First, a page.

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Abstract #1874

Decoupling the default mode network and global state oscillation by neural network-based prediction of the fMRI signal fluctuation

Filip Sobczak1,2, Yi He1,3, Terrence J. Sejnowski4,5, and Xin Yu1,6
1Translational Neuroimaging and Neural Control Group, High Field Magnetic Resonance Department, Max Planck Institute for Biological Cybernetics, Tuebingen, Germany, 2Graduate Training Centre of Neuroscience, International Max Planck Research School, University of Tuebingen, Tuebingen, Germany, 3Danish Research Centre for Magnetic Resonance, Hvidovre, Denmark, 4Howard Hughes Medical Institute, Computational Neurobiology Laboratory, Salk Institute for Biological Studies, La Jolla, CA, United States, 5Division of Biological Sciences, University of California, San Diego, CA, United States, 6Athinoula A. Martinos Center for Biomedical Imaging, Massachusetts General Hospital and Harvard Medical School, Charlestown, MA, United States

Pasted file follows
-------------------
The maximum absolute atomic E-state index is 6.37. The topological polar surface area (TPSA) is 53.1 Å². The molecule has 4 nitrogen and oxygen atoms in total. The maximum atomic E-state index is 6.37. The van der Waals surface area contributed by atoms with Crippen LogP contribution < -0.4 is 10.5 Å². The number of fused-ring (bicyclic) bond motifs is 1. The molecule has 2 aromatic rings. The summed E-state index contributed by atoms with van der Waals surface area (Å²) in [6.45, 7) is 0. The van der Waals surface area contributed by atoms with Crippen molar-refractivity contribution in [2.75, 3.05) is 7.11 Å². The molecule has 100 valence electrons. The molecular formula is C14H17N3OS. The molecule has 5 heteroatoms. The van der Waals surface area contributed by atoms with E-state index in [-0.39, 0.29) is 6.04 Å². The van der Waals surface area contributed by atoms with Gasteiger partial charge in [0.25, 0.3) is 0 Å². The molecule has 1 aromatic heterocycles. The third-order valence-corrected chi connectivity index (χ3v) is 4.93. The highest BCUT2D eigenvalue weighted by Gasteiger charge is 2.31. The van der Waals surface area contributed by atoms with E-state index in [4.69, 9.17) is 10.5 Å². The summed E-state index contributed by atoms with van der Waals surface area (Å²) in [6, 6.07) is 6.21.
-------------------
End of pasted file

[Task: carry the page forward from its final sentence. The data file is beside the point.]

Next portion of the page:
Previously we developed an echo-state network (ESN) to predict the future temporal evolution of the rs-fMRI slow oscillatory feature from both rodent and human brains. In particular, rs-fMRI signals from individual blood vessels that were strongly correlated with neural calcium oscillations were used to train an ESN to predict brain state-specific rs-fMRI signal fluctuations. Here, the ESN-based predictive model was applied to classify rs-fMRI datasets from the Human Connectome Project (HCP). The ESN enables to decouple the brain state-dependent global rs-fMRI signal fluctuation from the intrinsic activity of the default-mode network.

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